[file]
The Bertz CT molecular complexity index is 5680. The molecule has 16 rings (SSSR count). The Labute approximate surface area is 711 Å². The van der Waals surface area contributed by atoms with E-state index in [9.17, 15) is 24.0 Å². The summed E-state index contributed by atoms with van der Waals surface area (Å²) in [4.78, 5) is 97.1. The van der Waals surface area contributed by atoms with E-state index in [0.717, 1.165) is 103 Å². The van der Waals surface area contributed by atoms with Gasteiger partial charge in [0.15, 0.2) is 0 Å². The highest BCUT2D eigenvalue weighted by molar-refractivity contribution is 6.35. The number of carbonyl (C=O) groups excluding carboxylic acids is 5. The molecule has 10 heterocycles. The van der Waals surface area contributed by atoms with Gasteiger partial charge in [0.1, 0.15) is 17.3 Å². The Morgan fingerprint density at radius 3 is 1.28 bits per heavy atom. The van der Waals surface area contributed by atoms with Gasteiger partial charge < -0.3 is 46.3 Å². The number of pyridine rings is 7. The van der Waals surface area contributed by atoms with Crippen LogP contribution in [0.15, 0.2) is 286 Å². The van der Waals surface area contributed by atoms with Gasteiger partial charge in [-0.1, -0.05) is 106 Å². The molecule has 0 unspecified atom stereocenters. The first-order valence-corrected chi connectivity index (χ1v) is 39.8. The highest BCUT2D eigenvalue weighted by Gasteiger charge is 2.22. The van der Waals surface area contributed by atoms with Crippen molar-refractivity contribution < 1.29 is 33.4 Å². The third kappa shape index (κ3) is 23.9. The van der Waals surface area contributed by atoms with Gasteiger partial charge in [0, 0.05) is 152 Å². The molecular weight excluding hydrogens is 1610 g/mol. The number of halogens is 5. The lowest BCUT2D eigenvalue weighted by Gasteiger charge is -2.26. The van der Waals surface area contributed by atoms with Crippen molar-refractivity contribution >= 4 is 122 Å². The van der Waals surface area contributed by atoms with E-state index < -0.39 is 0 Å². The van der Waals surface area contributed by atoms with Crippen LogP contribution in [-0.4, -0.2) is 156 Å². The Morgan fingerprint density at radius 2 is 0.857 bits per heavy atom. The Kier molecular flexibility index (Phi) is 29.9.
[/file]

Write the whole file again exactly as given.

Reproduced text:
The Bertz CT molecular complexity index is 5680. The molecule has 16 rings (SSSR count). The Labute approximate surface area is 711 Å². The van der Waals surface area contributed by atoms with E-state index in [9.17, 15) is 24.0 Å². The summed E-state index contributed by atoms with van der Waals surface area (Å²) in [4.78, 5) is 97.1. The van der Waals surface area contributed by atoms with E-state index in [0.717, 1.165) is 103 Å². The van der Waals surface area contributed by atoms with Gasteiger partial charge in [0.15, 0.2) is 0 Å². The highest BCUT2D eigenvalue weighted by molar-refractivity contribution is 6.35. The number of carbonyl (C=O) groups excluding carboxylic acids is 5. The molecule has 10 heterocycles. The van der Waals surface area contributed by atoms with Gasteiger partial charge in [0.1, 0.15) is 17.3 Å². The Morgan fingerprint density at radius 3 is 1.28 bits per heavy atom. The van der Waals surface area contributed by atoms with Gasteiger partial charge < -0.3 is 46.3 Å². The number of pyridine rings is 7. The van der Waals surface area contributed by atoms with Crippen LogP contribution in [0.15, 0.2) is 286 Å². The van der Waals surface area contributed by atoms with Gasteiger partial charge in [-0.1, -0.05) is 106 Å². The molecule has 0 unspecified atom stereocenters. The first-order valence-corrected chi connectivity index (χ1v) is 39.8. The highest BCUT2D eigenvalue weighted by Gasteiger charge is 2.22. The van der Waals surface area contributed by atoms with Crippen molar-refractivity contribution < 1.29 is 33.4 Å². The third kappa shape index (κ3) is 23.9. The van der Waals surface area contributed by atoms with Gasteiger partial charge in [0, 0.05) is 152 Å². The molecular weight excluding hydrogens is 1610 g/mol. The number of halogens is 5. The lowest BCUT2D eigenvalue weighted by Gasteiger charge is -2.26. The van der Waals surface area contributed by atoms with Crippen molar-refractivity contribution >= 4 is 122 Å². The van der Waals surface area contributed by atoms with E-state index < -0.39 is 0 Å². The van der Waals surface area contributed by atoms with Crippen LogP contribution in [-0.4, -0.2) is 156 Å². The Morgan fingerprint density at radius 2 is 0.857 bits per heavy atom. The Kier molecular flexibility index (Phi) is 29.9.